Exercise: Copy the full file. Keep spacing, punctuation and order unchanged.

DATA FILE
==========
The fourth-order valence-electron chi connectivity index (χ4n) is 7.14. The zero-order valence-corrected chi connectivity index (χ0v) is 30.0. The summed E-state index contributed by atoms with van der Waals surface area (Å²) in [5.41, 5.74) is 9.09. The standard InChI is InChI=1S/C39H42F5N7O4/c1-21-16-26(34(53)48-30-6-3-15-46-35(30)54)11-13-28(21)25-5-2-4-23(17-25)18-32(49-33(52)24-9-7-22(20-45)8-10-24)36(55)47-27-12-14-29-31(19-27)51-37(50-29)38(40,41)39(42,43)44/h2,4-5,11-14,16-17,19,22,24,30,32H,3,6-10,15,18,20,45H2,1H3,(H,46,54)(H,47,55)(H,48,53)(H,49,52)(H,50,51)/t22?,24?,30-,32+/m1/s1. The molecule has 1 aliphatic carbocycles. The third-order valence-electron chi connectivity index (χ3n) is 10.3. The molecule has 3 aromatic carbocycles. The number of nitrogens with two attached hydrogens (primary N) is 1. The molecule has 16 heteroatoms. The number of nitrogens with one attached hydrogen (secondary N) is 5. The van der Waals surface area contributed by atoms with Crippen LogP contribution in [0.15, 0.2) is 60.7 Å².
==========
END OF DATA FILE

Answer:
The fourth-order valence-electron chi connectivity index (χ4n) is 7.14. The zero-order valence-corrected chi connectivity index (χ0v) is 30.0. The summed E-state index contributed by atoms with van der Waals surface area (Å²) in [5.41, 5.74) is 9.09. The standard InChI is InChI=1S/C39H42F5N7O4/c1-21-16-26(34(53)48-30-6-3-15-46-35(30)54)11-13-28(21)25-5-2-4-23(17-25)18-32(49-33(52)24-9-7-22(20-45)8-10-24)36(55)47-27-12-14-29-31(19-27)51-37(50-29)38(40,41)39(42,43)44/h2,4-5,11-14,16-17,19,22,24,30,32H,3,6-10,15,18,20,45H2,1H3,(H,46,54)(H,47,55)(H,48,53)(H,49,52)(H,50,51)/t22?,24?,30-,32+/m1/s1. The molecule has 1 aliphatic carbocycles. The third-order valence-electron chi connectivity index (χ3n) is 10.3. The molecule has 3 aromatic carbocycles. The number of nitrogens with two attached hydrogens (primary N) is 1. The molecule has 16 heteroatoms. The number of nitrogens with one attached hydrogen (secondary N) is 5. The van der Waals surface area contributed by atoms with Crippen LogP contribution in [0.15, 0.2) is 60.7 Å².